The Happiness Playlist Excerpt

Excerpted from THE HAPPINESS PLAYLIST Copyright ©  2019 by Mark Mallman. Reprinted with permission. All rights reserved.


f a person asks me about my home, I say, Its the oppo- site of a hospice.” In a Dollar Store plastic frame hangs an 8x11 computer printout reading “Think positive
and positive things will happen.” The windows stay open as much as possible. My bowling ball waits by the front door for fighting off robbers. Rent goes out on time. My plants are both named Robert. They are going on two years old. Its the longest I’ve kept anything alive.
The bathroom is lime green. Above my toilet is a sign that says “Do what makes you happy.” I own enough hair- spray to get me into an outpatient program. The medicine cabinet holds no medicine. Sometimes I take cold showers. A study shows they induce calm in test subjects. If anything makes a person feel like a test subject, its a cold shower.
The checkerboard tile in my kitchen gets filthy quick, es- pecially in winter when dirty snow tracks in. Dad’s advice is to wash only the white ones.
On a dry-erase board is a list of things to do: Quiet the mind. Breathe/Love. Gym. Nature. Kindness. Water—Health. Sunshine. People + Joy. I’ve never erased it.
In regard to cooking, the fire alarm urges me to order out. Everything else is microwaved. Once I microwaved salmon.


You’re not a true bachelor until you use a slice of bread as a napkin.
On a stack of dictionaries sits Maneki-Neko, my fortune cat. Anything smiling and waving is welcome. Such are the methods of design therapy, to cram as much happy crap into the house as possible.
On the fridge are pictures of Gilligan, a drawing of Saint Francis, my nephews, a handout from the doctors office that lists “Fifty Ways to Take a Break,” and a picture of a Zen cen- ter I’ve never visited. A handwritten message reads “Have a good day. Buy a hot dog. Love, Dad.”
There is also a laminated photo of Mom. She wears a white lace dress. A green and lavender corsage is pinned above her heart. Her hair curls in loose, gold ringlets. It was taken the day of my brother’s wedding. Mom’s smile is off center and true. In her obituary, it says, “She was the embod- iment of joy.”
The bedroom is white and sparse. Over the blinds hang floor-length lace curtains. They diffuse the light when the sun rises though the east window. Then the room becomes a grapefruit, bright and on fire. A fan stays on to cover up ear ringing. On a hook on the door hangs a Minnesota Twins ballcap from one of two performances I’ve given during games. The cap makes me proud to get out of bed and hustle another musical day.
The three-tiered bookshelf hosts titles like The Stainless Steel Rat Saves the World, College for Sinners, Warlord of Kor, and the screenplay to Grease. The bottom shelf is crammed with a multitude of unread self-help books. The middle shelf holds The Martian Chronicles, Jonathan Livingston Seagull, a gifted copy of Harry Potter that folds over at the first page, the autobiography of Jenna Jameson, and Peter Pan.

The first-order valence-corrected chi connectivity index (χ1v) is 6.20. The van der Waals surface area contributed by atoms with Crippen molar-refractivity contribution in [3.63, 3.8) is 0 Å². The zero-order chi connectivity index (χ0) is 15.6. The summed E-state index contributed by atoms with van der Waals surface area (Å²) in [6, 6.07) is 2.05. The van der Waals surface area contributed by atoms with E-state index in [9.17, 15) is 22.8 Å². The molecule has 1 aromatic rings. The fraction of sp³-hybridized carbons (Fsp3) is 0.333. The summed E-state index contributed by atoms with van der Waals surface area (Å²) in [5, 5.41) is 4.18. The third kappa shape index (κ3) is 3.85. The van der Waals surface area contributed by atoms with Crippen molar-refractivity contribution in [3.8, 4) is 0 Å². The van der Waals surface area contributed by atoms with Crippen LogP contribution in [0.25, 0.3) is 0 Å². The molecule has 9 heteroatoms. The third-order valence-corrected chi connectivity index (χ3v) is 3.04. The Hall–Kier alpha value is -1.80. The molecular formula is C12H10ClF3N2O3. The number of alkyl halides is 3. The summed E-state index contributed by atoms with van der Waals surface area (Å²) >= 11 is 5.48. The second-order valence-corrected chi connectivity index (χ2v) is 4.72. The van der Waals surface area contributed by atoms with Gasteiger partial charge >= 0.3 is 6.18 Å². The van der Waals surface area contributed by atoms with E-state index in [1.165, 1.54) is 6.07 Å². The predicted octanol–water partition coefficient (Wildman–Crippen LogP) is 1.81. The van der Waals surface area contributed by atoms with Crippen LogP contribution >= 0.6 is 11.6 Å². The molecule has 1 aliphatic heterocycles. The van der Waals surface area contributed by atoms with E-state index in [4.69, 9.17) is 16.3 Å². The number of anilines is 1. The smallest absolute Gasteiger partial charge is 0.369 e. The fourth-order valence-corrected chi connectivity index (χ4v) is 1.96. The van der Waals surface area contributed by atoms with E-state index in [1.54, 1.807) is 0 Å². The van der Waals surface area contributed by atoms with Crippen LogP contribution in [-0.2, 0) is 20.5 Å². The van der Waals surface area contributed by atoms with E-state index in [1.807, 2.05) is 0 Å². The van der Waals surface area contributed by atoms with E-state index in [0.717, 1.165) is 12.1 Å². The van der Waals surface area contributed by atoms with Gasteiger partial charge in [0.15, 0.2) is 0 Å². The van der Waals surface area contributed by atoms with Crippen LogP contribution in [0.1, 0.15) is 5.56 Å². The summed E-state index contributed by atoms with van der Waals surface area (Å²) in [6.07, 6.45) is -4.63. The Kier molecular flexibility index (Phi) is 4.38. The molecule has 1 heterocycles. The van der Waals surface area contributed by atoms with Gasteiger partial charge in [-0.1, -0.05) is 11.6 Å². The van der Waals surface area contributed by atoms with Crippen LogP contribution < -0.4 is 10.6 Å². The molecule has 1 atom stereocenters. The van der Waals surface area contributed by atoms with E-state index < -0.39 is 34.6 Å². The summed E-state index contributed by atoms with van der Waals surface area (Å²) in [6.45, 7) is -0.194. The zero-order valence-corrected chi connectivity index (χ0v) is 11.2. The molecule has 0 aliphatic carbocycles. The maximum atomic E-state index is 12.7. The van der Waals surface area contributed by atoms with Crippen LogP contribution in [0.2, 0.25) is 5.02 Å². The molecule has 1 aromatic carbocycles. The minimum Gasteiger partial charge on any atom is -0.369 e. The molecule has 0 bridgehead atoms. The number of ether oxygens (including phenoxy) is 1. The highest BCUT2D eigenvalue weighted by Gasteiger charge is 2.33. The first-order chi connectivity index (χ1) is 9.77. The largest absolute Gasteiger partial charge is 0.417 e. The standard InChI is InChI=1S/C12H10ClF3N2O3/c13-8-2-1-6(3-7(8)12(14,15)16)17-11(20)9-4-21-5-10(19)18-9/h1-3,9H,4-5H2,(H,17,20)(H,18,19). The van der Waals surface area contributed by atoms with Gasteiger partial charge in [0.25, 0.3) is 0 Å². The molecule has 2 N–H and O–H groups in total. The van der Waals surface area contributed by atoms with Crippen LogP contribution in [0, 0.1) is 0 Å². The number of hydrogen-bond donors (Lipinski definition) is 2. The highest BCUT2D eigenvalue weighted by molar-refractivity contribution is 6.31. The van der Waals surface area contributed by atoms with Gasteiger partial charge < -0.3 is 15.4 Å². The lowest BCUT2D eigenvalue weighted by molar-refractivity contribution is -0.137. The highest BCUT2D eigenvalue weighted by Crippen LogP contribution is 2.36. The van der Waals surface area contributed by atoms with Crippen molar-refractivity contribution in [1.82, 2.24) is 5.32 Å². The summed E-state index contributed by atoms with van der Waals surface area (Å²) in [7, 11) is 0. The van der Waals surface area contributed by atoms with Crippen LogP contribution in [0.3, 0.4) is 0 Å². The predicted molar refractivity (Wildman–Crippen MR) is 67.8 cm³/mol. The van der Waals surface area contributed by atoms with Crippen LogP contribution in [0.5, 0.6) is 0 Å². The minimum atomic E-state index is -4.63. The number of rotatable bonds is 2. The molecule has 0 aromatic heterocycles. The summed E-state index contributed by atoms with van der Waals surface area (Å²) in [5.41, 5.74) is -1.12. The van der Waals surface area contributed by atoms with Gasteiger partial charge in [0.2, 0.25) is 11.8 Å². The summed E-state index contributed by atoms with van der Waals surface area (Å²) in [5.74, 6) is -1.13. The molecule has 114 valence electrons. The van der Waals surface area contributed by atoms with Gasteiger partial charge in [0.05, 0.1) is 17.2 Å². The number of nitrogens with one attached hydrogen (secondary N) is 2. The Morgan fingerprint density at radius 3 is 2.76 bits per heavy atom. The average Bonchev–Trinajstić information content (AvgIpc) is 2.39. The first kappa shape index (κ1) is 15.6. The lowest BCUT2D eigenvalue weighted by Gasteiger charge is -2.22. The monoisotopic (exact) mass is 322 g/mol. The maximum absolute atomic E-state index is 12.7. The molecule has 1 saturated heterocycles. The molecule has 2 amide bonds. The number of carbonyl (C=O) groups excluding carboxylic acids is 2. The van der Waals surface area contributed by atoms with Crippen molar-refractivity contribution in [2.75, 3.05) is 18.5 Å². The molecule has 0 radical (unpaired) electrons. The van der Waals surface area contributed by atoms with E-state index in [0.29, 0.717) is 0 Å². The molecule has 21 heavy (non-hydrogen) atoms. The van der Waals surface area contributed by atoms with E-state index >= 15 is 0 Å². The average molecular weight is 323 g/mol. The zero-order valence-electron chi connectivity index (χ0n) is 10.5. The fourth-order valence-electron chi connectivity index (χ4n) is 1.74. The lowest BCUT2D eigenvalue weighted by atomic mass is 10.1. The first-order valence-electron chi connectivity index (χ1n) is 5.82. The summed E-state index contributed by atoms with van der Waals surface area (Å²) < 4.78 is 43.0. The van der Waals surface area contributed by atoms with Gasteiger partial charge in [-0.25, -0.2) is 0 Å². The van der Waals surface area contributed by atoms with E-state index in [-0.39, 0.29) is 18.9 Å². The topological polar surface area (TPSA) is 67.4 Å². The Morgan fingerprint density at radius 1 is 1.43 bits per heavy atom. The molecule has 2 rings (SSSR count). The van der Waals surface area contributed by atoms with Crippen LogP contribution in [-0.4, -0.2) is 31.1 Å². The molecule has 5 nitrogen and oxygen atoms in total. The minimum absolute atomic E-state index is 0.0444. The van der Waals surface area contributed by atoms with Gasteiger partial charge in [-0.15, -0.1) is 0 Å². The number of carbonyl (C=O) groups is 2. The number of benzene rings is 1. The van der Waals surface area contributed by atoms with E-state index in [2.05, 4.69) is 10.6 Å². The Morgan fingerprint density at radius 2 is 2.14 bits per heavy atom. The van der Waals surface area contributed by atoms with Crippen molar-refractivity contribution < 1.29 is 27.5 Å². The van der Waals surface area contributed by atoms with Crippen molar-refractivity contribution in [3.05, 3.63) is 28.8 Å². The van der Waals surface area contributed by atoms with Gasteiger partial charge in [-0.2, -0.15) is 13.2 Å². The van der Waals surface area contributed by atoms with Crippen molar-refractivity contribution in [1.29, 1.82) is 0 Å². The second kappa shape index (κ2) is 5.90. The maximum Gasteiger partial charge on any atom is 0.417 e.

To say I own a Picasso isnt a lie. On the south wall hangs

my prized Picasso (poster), Three Musicians. A $10 Picasso poster is a Picasso nonetheless. Aside from three musicians, there’s a dog in the painting. Therefore, the title is flawed. Hadnt Picasso heard a dog howl to a clarinet? Hadnt he lis- tened to one whine with an accordion? A terrible dog musi- cian is a musician nonetheless. The painting/poster should be titled “Four Musicians: One Is a Dog.”
Some crystals rest on the nightstand: amethyst for dreams, rose quartz for love, black tourmaline to protect against evil, and some polished stone to prevent worrying. These crystals are the most expensive things on my night- stand, but not the most valuable. A ceramic angel stands five inches tall. She has wire wings, brown hair in a pony tail, and no face. Her hands are apart, but praying. If she wasnt an an- gel, I’d assume she was clapping. The little sculpture is from a collection of angels Mom kept on her dresser. Dad brought it for me. On the bottom are printed the words “Angel of Hap- piness.”
Some nights, a valve opens in the back of my neck. Fear crawls on my body like spiders. A chilling chemical leaks into my spine. I grasp the angel in my hand, or sometimes to my forehead. With deep breaths, calm builds in soft surges.
Dad and I talk on the phone twice a day. “I’m having anxiety,” I say.
“Think of where you were last year or the year before.
You’ve been doing a good job. Itll pass.
“I worry I’m sick. I worry I’m dying.” I pull the covers off my head. “I dont want to be sick. I dont want to die.
Its good you dont want to die, Mark. Thats a good thing. Also, we dont have much say in the matter.
You make a strong argument. OK, I wont die.“Thanks, me either. Try to relax. Get some fresh air. Get
out of the house.”

“I love you, Dad.” “I love you, too.”
We hang up. My worry is overwhelming. I worry about my blood pressure. I worry about my liver. I worry about pol- itics, climate change, the animals in factory farms, and nu- clear war. I worry that the hair dye I use is seeping through my skull. This slows me down, but it cant stop me from living in my heart. I’m not going to let worry eat my time. I will fight.
A memory comes. On his one-year birthday, my nephew stood, wobbling in a circle of singing adults. He grinned so big his cheeks forced the eyes closed. Love radiated and re- flected back. Music was responsible. This raises a hypothe- sis. Will a steady diet of positive music keep me from the muck of sadness? An experiment is begun. I decide to listen exclusively to The Happiness Playlist. The length of the ex- periment is undetermined. If it works, maybe forever.